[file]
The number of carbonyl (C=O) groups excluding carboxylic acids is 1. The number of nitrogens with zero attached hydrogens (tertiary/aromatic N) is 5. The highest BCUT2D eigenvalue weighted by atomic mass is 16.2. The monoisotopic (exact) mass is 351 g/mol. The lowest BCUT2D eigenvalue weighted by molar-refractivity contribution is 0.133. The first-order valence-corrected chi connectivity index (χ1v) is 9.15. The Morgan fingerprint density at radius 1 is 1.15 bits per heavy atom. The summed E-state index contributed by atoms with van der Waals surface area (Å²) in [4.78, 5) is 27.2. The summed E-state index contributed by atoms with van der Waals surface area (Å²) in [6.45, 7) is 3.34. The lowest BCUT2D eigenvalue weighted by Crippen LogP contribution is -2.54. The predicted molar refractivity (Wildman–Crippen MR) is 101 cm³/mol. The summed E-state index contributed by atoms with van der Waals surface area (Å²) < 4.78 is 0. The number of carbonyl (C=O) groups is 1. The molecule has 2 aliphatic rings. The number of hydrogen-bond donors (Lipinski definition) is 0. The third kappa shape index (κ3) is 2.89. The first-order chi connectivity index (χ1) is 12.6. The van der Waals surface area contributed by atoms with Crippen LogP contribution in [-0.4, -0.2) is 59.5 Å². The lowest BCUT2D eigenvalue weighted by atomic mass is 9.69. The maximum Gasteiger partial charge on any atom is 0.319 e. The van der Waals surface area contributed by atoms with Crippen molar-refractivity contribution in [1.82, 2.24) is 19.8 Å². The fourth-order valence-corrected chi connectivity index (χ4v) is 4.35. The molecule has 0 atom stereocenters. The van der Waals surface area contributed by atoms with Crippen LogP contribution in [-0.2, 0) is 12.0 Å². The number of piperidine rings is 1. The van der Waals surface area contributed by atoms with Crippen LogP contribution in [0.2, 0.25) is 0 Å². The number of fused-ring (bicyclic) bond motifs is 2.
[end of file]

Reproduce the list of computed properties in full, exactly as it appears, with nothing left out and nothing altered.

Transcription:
The number of carbonyl (C=O) groups excluding carboxylic acids is 1. The number of nitrogens with zero attached hydrogens (tertiary/aromatic N) is 5. The highest BCUT2D eigenvalue weighted by atomic mass is 16.2. The monoisotopic (exact) mass is 351 g/mol. The lowest BCUT2D eigenvalue weighted by molar-refractivity contribution is 0.133. The first-order valence-corrected chi connectivity index (χ1v) is 9.15. The Morgan fingerprint density at radius 1 is 1.15 bits per heavy atom. The summed E-state index contributed by atoms with van der Waals surface area (Å²) in [4.78, 5) is 27.2. The summed E-state index contributed by atoms with van der Waals surface area (Å²) in [6.45, 7) is 3.34. The lowest BCUT2D eigenvalue weighted by Crippen LogP contribution is -2.54. The predicted molar refractivity (Wildman–Crippen MR) is 101 cm³/mol. The summed E-state index contributed by atoms with van der Waals surface area (Å²) < 4.78 is 0. The number of carbonyl (C=O) groups is 1. The molecule has 2 aliphatic rings. The number of hydrogen-bond donors (Lipinski definition) is 0. The third kappa shape index (κ3) is 2.89. The first-order chi connectivity index (χ1) is 12.6. The van der Waals surface area contributed by atoms with Crippen LogP contribution in [-0.4, -0.2) is 59.5 Å². The lowest BCUT2D eigenvalue weighted by atomic mass is 9.69. The maximum Gasteiger partial charge on any atom is 0.319 e. The van der Waals surface area contributed by atoms with Crippen molar-refractivity contribution in [1.82, 2.24) is 19.8 Å². The fourth-order valence-corrected chi connectivity index (χ4v) is 4.35. The molecule has 0 atom stereocenters. The van der Waals surface area contributed by atoms with Crippen LogP contribution in [-0.2, 0) is 12.0 Å². The number of piperidine rings is 1. The van der Waals surface area contributed by atoms with Crippen LogP contribution in [0.2, 0.25) is 0 Å². The number of fused-ring (bicyclic) bond motifs is 2.